“Miss Charlotte Plumb, Father,” Joel presented. “This is my father, Lottie. Sir Joel Everstow.”
“Pleased to meet you, Ducks,” Miss Charlotte Plumb stated, stretching out her pink gloved hand for Papa to shake.
Her high pitched Cockney voice echoed around the great hall. Grayson and I paused at the bottom of the staircase, shocked by the unaccustomed sound. Papa cleared his throat again and ogled the outstretched hand. Gently placing his hand on Lottie’s wrist, Joel pushed her arm down until it dangled limply by her side.
Recovering our equilibrium, Grayson and I approached Papa and stood by his side silently. We continued to ogle our brother’s companion curiously. Finally, following an intermediate amount of time, Joel acknowledged our presence and introduced us.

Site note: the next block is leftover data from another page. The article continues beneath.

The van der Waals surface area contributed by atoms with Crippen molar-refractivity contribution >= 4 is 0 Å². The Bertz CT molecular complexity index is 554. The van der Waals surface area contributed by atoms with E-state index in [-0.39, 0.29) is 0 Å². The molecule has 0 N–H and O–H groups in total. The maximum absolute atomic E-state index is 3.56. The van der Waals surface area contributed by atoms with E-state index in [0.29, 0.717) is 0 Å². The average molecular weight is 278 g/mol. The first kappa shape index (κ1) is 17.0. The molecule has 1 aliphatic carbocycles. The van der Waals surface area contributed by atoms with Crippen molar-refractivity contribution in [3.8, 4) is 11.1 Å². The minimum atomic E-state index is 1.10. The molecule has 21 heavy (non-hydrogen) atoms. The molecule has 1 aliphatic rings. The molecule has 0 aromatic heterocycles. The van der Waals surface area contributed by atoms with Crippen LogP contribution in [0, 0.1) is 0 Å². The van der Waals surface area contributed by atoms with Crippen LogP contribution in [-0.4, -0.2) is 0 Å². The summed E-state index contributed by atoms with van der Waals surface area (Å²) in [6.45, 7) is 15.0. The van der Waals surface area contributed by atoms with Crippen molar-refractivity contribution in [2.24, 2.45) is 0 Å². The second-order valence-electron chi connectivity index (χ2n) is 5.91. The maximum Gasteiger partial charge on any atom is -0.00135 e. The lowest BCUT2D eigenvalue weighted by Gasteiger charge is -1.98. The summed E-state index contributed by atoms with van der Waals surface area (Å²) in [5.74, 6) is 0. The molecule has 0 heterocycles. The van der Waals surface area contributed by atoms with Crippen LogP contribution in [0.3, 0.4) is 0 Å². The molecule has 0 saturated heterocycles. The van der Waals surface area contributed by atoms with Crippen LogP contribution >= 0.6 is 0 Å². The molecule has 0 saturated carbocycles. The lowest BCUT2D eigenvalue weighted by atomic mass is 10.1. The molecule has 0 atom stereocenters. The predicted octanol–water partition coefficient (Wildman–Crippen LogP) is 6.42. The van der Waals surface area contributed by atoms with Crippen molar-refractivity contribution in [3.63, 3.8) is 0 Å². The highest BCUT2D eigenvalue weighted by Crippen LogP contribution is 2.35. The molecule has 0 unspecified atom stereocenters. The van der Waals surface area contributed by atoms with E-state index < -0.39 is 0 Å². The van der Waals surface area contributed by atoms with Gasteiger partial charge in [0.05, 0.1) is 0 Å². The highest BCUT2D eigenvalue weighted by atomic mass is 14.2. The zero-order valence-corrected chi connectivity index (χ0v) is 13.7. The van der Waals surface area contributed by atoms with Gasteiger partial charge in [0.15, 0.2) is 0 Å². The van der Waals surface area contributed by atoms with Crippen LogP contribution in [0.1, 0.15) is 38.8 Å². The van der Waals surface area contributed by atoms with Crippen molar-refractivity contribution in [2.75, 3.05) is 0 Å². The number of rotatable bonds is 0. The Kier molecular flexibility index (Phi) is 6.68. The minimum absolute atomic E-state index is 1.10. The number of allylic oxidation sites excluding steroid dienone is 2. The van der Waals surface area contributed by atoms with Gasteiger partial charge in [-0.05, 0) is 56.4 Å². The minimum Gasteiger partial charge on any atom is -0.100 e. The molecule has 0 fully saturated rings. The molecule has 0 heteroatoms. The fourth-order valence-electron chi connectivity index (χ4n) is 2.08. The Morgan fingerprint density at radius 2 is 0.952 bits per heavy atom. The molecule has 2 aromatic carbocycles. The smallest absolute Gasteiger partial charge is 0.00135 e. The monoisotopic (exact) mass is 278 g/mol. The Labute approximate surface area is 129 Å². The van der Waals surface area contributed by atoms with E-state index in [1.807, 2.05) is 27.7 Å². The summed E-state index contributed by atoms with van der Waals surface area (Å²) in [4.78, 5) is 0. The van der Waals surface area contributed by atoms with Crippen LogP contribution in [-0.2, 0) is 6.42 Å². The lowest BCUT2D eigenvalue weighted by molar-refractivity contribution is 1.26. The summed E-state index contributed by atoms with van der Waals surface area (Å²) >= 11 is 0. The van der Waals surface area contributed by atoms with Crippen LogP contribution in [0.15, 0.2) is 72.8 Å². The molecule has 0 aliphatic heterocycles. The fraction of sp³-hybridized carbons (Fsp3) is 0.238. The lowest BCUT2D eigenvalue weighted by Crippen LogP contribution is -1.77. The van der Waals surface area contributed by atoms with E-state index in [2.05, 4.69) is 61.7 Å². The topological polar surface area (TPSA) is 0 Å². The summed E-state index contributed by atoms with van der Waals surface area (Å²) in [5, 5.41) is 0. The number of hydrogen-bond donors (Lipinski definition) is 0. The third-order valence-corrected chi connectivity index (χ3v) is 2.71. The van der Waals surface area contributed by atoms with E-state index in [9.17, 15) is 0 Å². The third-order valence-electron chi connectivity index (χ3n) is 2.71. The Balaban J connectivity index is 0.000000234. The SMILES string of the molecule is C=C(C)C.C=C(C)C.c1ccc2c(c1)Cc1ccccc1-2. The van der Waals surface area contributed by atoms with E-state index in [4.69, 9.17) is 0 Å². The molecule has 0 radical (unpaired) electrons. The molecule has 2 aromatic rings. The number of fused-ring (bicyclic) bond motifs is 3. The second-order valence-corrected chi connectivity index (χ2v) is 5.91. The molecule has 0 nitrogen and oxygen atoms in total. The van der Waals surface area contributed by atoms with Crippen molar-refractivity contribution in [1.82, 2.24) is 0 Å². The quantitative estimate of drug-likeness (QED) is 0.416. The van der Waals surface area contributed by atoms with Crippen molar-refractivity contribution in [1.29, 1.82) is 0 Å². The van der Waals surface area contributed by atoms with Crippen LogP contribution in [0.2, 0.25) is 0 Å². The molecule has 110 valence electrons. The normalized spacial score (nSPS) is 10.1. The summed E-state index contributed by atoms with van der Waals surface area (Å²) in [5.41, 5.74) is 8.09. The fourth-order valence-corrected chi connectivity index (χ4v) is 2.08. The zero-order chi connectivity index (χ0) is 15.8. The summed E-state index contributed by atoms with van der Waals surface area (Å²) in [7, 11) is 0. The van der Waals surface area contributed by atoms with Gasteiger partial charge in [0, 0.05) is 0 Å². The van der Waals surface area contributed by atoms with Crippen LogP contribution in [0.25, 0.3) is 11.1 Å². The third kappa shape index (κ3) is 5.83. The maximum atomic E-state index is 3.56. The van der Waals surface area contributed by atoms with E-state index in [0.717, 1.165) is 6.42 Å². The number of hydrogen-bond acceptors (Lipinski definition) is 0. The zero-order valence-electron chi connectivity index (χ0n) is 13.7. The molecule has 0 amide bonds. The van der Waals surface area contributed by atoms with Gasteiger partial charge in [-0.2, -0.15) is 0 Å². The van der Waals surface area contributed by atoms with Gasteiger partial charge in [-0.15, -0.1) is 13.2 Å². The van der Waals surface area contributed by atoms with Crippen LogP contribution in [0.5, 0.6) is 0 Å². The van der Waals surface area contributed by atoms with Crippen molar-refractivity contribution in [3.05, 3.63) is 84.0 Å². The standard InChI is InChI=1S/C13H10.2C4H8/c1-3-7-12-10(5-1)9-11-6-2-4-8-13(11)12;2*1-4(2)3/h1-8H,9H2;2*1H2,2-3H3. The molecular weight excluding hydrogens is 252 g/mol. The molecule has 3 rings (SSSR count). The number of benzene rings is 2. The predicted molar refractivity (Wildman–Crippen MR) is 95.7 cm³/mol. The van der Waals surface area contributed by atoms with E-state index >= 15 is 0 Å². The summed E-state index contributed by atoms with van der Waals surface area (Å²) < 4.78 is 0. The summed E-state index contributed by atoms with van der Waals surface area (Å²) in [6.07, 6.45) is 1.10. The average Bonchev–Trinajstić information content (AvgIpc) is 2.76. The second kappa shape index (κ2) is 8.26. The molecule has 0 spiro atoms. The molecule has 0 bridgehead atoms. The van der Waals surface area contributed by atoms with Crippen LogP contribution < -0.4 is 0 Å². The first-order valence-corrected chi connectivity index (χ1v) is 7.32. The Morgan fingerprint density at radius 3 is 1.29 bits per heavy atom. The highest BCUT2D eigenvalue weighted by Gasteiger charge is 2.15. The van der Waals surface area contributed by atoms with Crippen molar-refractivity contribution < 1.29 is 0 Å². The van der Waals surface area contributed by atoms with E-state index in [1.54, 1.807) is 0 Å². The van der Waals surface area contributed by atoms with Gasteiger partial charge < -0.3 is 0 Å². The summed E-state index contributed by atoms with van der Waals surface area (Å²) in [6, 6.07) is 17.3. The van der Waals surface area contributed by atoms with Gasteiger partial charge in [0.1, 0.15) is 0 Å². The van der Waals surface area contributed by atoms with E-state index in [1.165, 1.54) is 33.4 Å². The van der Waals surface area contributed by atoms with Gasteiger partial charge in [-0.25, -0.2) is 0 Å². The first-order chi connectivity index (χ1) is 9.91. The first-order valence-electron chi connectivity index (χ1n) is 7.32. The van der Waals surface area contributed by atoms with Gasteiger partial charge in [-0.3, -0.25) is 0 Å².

“My brother, Grayson and younger sister, Priscilla,” Joel muttered, avoiding our stare. “Miss Charlotte Plumb.”
“Pleased to make your acquaintance,” Gray stated, taking her hand and pressing it to his lips. The room stood still with the awkwardness of the situation. “We are pleased, aren’t we, Prissy?” he finally questioned, breaking the silence surrounding us.
The newcomers eyebrows rose abruptly at Gray’s mention of my nickname, and I do believe she stifled a unexpected giggle. I did not particularly like the moniker but, since it belonged to Grayson particularly, I put up with it. As I grew older, my brother used it less frequently. Nevertheless, it slipped out on this occasion.
“Won’t you please step into the drawing room for a toast,” Papa offered, returning to his usual politeness. “I must apologize for the absence of my wife. Lady Everstow is an invalid. She spends her time in her rooms. I will make the introduction following our welcoming toast.”
“Whatever you say, Ducky,” Lottie chirped, hooking her arm through Papa’s elbow.
“Sir Joel,” I snapped, swooping past the newcomer, “not Ducky.”